We’re about to read The Tale of Mrs.Tiggy-Winkle by Beatrix Potter, that classic author of British children’s literature. My generation, which grew up in the early 80s in the USSR is familiar with the story thanks to a record that featured a musical play based on the book. I’m sure many of us can easily recall the heroine’s song to this very day. The story itself is over a hundred years old. Will today’s preschoolers understand the everyday terms of those times, when washer-women and clear-starchers were still around?
The confusion starts from the very first page. Why, for example, does little Lucie need a pinny? “So she doesn’t get dirty?,” the kids suggest. Yes, but why this separate item of clothing? Why not just wash your dress if it gets dirty? The kids can’t come up with anything. The moms help out: “They didn’t have washing machines back then! They washed the clothes by hand, in cold water!” All right, now it’s clear: washing a pinafore, which is like a little apron, is much easier. We read a little further and get stuck again. Lucie’s lost her pocket-handkerchiefs. Who carries cloth handkerchiefs around anymore? “I do…,” the grandfather of one of the children admits sheepishly. The rest of the audience looks at him with surprise. But these unfamiliar everyday details don’t worry the kids too much. In any case, they feel for their new little friend who’s lost something.
Lucie runs along the path and sees a door in the hill. From inside she hears a song:
Lily-white and clean, oh!
With little frills between, oh!
Smooth and hot-red rusty spot
Never here be seen, oh!
The girl knocks and comes in. The author asks the reader: and what do you think the was inside the hill? The kids guess: “A raccoon!... Maybe things to wash with—basins or something like that?” They’re only a bit off: it’s a “a nice clean kitchen” with a very low ceiling. There by the ironing board is a “very short stout person” whose “little black nose went sniffle, sniffle, snuffle, and her eyes went twinkle, twinkle; and underneath her cap...that little person had PRICKLES!” And so we meet the heroine.
What could possibly be interesting about sorting clean laundry and discussing stains? Yet the children listen closely as the characters pore over Jenny Wren’s tablecloth, a pair of stockings belonging to Sally Henny-penny, and old Mrs. Rabbit’s hankersniff. The cozy world of Beatrix Potter’s anthropomorphic animals unfolds before us. Even Lucie’s pocket-handkins and pinny turn up.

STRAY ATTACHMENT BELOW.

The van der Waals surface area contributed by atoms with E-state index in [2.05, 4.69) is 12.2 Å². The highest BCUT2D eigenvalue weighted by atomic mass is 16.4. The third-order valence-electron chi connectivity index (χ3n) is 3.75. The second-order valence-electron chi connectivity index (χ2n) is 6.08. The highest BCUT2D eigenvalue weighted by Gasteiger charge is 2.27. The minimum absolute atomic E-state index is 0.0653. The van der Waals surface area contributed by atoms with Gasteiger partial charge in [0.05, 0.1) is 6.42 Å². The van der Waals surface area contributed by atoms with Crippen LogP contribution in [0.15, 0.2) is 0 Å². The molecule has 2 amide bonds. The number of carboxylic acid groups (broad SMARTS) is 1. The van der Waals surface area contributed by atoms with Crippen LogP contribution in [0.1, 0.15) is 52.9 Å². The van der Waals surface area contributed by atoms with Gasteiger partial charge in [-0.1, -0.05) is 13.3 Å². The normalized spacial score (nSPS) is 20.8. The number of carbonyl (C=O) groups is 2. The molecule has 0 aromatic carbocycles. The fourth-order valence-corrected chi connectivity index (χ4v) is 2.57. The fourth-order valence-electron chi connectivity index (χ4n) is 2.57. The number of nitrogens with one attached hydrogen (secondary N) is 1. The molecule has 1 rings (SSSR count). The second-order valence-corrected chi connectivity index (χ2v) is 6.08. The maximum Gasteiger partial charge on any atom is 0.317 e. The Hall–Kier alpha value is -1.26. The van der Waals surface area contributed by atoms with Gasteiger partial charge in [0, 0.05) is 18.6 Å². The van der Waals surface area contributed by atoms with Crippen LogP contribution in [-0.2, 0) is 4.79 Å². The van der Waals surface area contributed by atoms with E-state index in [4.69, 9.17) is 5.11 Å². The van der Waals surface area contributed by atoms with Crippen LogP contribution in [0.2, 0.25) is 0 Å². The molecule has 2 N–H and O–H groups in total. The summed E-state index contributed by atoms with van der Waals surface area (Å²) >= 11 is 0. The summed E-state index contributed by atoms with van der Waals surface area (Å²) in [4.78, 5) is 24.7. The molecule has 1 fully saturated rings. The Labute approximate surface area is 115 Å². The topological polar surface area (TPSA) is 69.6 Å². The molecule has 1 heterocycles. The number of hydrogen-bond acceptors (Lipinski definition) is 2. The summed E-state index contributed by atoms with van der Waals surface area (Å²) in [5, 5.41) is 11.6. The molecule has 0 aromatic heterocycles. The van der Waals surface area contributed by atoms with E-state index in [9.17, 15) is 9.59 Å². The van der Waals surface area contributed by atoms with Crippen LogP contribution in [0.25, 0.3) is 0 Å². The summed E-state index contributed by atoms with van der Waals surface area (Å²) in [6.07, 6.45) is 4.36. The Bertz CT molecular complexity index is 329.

Once again we stumble upon the mysterious: the laundry, already washed, is soaked in a basin, to which Mrs. Tiggy-Winkle adds “starch.” What’s that for? “So the clothes get clean?” the children guess. It’s clear they have never seen anybody starching. The moms step in again: “So the clothes stiffen up and hold their shape!”
Finally, all the clean things are sorted, and the heroines sit down to tea. “They sat before the fire on a bench and looked sideways at one another.” Lucie sits a little further back—there are, after all, sharp hair-pins sticking out from Mrs. Tiggy-Winkle’s gown and cap. Once they’ve had their fill of tea, Lucie and Mrs. Tiggy-Winkle come out onto the path and hand the other animals their clean, ironed clothes. But when Lucie wants to wish Mrs. Tiggy-Winkle good-night, the washer-woman suddenly runs off up the hill, this time without her clothes. “HOW small she had grown— and HOW brown—and covered with PRICKLES! Why! Mrs. Tiggy-winkle was nothing but...”
“A hedgehog!,” say my listeners in unison.
We discuss Mrs. Tiggy-Winkle’s personality, trying to decide if she’s strict. The children agree that she isn’t: “No, she’s nice!” Prickly Tiggy-Winkle is like a stuffed animal, her prickles don’t seem real, they don’t scare the kids in the least.
It’s a soothing story. There’s no drama and all the events and transformations are clear to a very small child: what was dirty became clean, what was lost was found, what was sent off to the wash came back. The little girl who went off on a walk came home, and she who started out messy became neat. It’s all simple and familiar. The fact that animals wear clothes and talk to one another makes absolute sense to the small child for whom everything is anthropomorphized.
In Beatrix Potter’s world, cutesy names and a gentle preachiness come naturally, happy ends abound, and anything that is started is successfully completed. It’s bliss.
In spite of the old-fashioned activities depicted in the story, even today’s little reader will sense and appreciate the book’s warmth.
Follow us on Facebook.